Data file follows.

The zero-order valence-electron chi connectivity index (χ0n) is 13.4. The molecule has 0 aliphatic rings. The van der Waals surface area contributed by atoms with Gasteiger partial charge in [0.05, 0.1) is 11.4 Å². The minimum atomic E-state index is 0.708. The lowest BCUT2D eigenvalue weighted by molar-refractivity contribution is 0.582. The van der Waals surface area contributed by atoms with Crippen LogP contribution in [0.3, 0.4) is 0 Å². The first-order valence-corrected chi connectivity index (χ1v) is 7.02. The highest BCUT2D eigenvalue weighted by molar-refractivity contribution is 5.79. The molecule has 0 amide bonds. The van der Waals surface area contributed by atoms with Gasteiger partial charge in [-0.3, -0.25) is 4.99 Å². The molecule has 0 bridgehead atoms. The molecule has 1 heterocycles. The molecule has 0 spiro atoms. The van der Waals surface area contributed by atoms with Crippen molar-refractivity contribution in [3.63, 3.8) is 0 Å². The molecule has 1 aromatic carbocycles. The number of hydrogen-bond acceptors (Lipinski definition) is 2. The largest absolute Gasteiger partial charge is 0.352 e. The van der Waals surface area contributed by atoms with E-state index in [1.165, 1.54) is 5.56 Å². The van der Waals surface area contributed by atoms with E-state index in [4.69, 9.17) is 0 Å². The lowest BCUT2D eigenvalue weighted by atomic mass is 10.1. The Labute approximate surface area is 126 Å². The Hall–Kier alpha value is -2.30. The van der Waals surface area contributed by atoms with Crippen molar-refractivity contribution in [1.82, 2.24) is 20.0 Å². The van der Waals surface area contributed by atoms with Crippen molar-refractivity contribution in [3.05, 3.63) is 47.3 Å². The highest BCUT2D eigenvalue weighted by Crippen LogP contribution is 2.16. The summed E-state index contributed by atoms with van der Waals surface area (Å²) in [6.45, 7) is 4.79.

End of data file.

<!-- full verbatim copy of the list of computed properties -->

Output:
The zero-order valence-electron chi connectivity index (χ0n) is 13.4. The molecule has 0 aliphatic rings. The van der Waals surface area contributed by atoms with Gasteiger partial charge in [0.05, 0.1) is 11.4 Å². The minimum atomic E-state index is 0.708. The lowest BCUT2D eigenvalue weighted by molar-refractivity contribution is 0.582. The van der Waals surface area contributed by atoms with Crippen LogP contribution in [0.3, 0.4) is 0 Å². The first-order valence-corrected chi connectivity index (χ1v) is 7.02. The highest BCUT2D eigenvalue weighted by molar-refractivity contribution is 5.79. The molecule has 0 amide bonds. The van der Waals surface area contributed by atoms with Gasteiger partial charge in [-0.3, -0.25) is 4.99 Å². The molecule has 0 bridgehead atoms. The molecule has 1 heterocycles. The molecule has 0 spiro atoms. The van der Waals surface area contributed by atoms with Crippen molar-refractivity contribution in [3.63, 3.8) is 0 Å². The molecule has 1 aromatic carbocycles. The number of hydrogen-bond acceptors (Lipinski definition) is 2. The largest absolute Gasteiger partial charge is 0.352 e. The van der Waals surface area contributed by atoms with E-state index in [1.165, 1.54) is 5.56 Å². The van der Waals surface area contributed by atoms with E-state index in [4.69, 9.17) is 0 Å². The lowest BCUT2D eigenvalue weighted by atomic mass is 10.1. The Labute approximate surface area is 126 Å². The Hall–Kier alpha value is -2.30. The van der Waals surface area contributed by atoms with Crippen molar-refractivity contribution in [1.82, 2.24) is 20.0 Å². The van der Waals surface area contributed by atoms with Crippen molar-refractivity contribution in [3.05, 3.63) is 47.3 Å². The highest BCUT2D eigenvalue weighted by Crippen LogP contribution is 2.16. The summed E-state index contributed by atoms with van der Waals surface area (Å²) in [6.45, 7) is 4.79.